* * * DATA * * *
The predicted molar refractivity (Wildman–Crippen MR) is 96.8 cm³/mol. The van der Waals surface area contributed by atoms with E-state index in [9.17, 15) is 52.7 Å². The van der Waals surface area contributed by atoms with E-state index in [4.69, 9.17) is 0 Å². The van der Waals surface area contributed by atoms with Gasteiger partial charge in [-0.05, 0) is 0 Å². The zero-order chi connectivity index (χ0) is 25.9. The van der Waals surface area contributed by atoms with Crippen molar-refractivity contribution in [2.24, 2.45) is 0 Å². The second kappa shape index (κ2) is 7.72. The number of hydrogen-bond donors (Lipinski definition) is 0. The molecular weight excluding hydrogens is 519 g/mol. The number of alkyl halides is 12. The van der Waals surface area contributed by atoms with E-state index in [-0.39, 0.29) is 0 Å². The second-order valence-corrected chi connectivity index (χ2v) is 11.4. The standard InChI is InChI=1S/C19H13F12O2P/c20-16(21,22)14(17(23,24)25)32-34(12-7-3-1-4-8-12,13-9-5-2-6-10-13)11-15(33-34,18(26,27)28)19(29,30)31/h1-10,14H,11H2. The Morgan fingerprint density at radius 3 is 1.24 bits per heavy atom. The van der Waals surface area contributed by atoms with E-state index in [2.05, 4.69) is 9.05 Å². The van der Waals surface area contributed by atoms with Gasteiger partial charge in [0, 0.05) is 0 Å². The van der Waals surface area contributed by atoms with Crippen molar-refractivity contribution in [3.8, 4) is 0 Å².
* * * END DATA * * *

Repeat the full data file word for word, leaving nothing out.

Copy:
The predicted molar refractivity (Wildman–Crippen MR) is 96.8 cm³/mol. The van der Waals surface area contributed by atoms with E-state index in [9.17, 15) is 52.7 Å². The van der Waals surface area contributed by atoms with E-state index in [4.69, 9.17) is 0 Å². The van der Waals surface area contributed by atoms with Gasteiger partial charge in [-0.05, 0) is 0 Å². The zero-order chi connectivity index (χ0) is 25.9. The van der Waals surface area contributed by atoms with Crippen molar-refractivity contribution in [2.24, 2.45) is 0 Å². The second kappa shape index (κ2) is 7.72. The number of hydrogen-bond donors (Lipinski definition) is 0. The molecular weight excluding hydrogens is 519 g/mol. The number of alkyl halides is 12. The van der Waals surface area contributed by atoms with E-state index in [-0.39, 0.29) is 0 Å². The second-order valence-corrected chi connectivity index (χ2v) is 11.4. The standard InChI is InChI=1S/C19H13F12O2P/c20-16(21,22)14(17(23,24)25)32-34(12-7-3-1-4-8-12,13-9-5-2-6-10-13)11-15(33-34,18(26,27)28)19(29,30)31/h1-10,14H,11H2. The Morgan fingerprint density at radius 3 is 1.24 bits per heavy atom. The van der Waals surface area contributed by atoms with E-state index in [2.05, 4.69) is 9.05 Å². The van der Waals surface area contributed by atoms with Gasteiger partial charge in [0, 0.05) is 0 Å². The van der Waals surface area contributed by atoms with Crippen molar-refractivity contribution in [3.8, 4) is 0 Å².